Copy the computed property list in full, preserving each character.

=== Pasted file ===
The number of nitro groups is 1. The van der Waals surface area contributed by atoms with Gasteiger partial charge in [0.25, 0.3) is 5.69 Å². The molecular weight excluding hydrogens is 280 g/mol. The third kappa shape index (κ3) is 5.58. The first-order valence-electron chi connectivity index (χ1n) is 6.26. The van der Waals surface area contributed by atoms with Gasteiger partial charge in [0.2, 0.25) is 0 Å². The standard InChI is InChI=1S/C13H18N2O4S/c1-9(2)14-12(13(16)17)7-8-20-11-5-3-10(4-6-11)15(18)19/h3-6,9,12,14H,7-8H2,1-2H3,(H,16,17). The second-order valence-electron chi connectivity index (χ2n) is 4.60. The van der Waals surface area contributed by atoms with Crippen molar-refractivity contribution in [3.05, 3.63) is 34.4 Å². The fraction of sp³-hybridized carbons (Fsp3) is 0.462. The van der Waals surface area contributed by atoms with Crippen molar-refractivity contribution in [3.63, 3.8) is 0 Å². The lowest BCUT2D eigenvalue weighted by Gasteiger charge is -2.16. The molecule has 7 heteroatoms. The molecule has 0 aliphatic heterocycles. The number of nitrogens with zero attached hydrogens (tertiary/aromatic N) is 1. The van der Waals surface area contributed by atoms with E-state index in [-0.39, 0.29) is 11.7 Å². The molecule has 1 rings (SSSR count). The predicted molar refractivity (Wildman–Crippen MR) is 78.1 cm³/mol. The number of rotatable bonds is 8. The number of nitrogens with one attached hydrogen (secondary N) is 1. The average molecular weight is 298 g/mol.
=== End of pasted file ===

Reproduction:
The number of nitro groups is 1. The van der Waals surface area contributed by atoms with Gasteiger partial charge in [0.25, 0.3) is 5.69 Å². The molecular weight excluding hydrogens is 280 g/mol. The third kappa shape index (κ3) is 5.58. The first-order valence-electron chi connectivity index (χ1n) is 6.26. The van der Waals surface area contributed by atoms with Gasteiger partial charge in [0.2, 0.25) is 0 Å². The standard InChI is InChI=1S/C13H18N2O4S/c1-9(2)14-12(13(16)17)7-8-20-11-5-3-10(4-6-11)15(18)19/h3-6,9,12,14H,7-8H2,1-2H3,(H,16,17). The second-order valence-electron chi connectivity index (χ2n) is 4.60. The van der Waals surface area contributed by atoms with Crippen molar-refractivity contribution in [3.05, 3.63) is 34.4 Å². The fraction of sp³-hybridized carbons (Fsp3) is 0.462. The van der Waals surface area contributed by atoms with Crippen molar-refractivity contribution in [3.63, 3.8) is 0 Å². The lowest BCUT2D eigenvalue weighted by Gasteiger charge is -2.16. The molecule has 7 heteroatoms. The molecule has 0 aliphatic heterocycles. The number of nitrogens with zero attached hydrogens (tertiary/aromatic N) is 1. The van der Waals surface area contributed by atoms with E-state index in [-0.39, 0.29) is 11.7 Å². The molecule has 1 rings (SSSR count). The predicted molar refractivity (Wildman–Crippen MR) is 78.1 cm³/mol. The number of rotatable bonds is 8. The number of nitrogens with one attached hydrogen (secondary N) is 1. The average molecular weight is 298 g/mol.